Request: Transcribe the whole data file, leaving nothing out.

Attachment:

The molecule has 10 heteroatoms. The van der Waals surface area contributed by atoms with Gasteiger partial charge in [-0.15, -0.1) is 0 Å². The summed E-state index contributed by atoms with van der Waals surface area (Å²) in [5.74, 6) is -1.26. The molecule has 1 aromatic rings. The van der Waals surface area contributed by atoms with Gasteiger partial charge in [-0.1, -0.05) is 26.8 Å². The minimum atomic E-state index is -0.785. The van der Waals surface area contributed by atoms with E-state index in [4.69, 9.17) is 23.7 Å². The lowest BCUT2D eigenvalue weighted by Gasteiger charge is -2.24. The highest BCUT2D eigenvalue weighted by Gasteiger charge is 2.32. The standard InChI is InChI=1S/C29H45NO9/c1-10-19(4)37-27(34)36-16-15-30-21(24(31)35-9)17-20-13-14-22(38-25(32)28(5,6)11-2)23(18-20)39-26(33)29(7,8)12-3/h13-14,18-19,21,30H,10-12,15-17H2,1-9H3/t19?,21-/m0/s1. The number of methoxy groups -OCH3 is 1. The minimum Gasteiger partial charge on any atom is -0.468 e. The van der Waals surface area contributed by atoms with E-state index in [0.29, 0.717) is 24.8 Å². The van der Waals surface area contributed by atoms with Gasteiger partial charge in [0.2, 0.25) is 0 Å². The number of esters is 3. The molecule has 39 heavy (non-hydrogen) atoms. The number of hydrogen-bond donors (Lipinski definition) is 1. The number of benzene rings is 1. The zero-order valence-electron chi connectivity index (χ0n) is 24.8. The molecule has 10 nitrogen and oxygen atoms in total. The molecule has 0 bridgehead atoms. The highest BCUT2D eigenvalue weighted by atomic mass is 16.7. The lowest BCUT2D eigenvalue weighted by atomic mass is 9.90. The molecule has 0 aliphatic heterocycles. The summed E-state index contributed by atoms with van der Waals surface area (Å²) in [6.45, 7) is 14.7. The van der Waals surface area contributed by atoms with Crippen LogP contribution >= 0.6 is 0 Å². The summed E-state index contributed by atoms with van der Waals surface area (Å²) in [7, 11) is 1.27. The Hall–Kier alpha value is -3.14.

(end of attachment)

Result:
The molecule has 10 heteroatoms. The van der Waals surface area contributed by atoms with Gasteiger partial charge in [-0.15, -0.1) is 0 Å². The summed E-state index contributed by atoms with van der Waals surface area (Å²) in [5.74, 6) is -1.26. The molecule has 1 aromatic rings. The van der Waals surface area contributed by atoms with Gasteiger partial charge in [-0.1, -0.05) is 26.8 Å². The minimum atomic E-state index is -0.785. The van der Waals surface area contributed by atoms with E-state index in [4.69, 9.17) is 23.7 Å². The lowest BCUT2D eigenvalue weighted by Gasteiger charge is -2.24. The highest BCUT2D eigenvalue weighted by Gasteiger charge is 2.32. The standard InChI is InChI=1S/C29H45NO9/c1-10-19(4)37-27(34)36-16-15-30-21(24(31)35-9)17-20-13-14-22(38-25(32)28(5,6)11-2)23(18-20)39-26(33)29(7,8)12-3/h13-14,18-19,21,30H,10-12,15-17H2,1-9H3/t19?,21-/m0/s1. The number of methoxy groups -OCH3 is 1. The minimum Gasteiger partial charge on any atom is -0.468 e. The van der Waals surface area contributed by atoms with E-state index in [0.29, 0.717) is 24.8 Å². The van der Waals surface area contributed by atoms with Gasteiger partial charge in [0.2, 0.25) is 0 Å². The number of esters is 3. The molecule has 39 heavy (non-hydrogen) atoms. The number of hydrogen-bond donors (Lipinski definition) is 1. The number of benzene rings is 1. The zero-order valence-electron chi connectivity index (χ0n) is 24.8. The molecule has 10 nitrogen and oxygen atoms in total. The molecule has 0 bridgehead atoms. The highest BCUT2D eigenvalue weighted by atomic mass is 16.7. The lowest BCUT2D eigenvalue weighted by atomic mass is 9.90. The molecule has 0 aliphatic heterocycles. The summed E-state index contributed by atoms with van der Waals surface area (Å²) in [6.45, 7) is 14.7. The van der Waals surface area contributed by atoms with Crippen LogP contribution >= 0.6 is 0 Å². The summed E-state index contributed by atoms with van der Waals surface area (Å²) in [7, 11) is 1.27. The Hall–Kier alpha value is -3.14.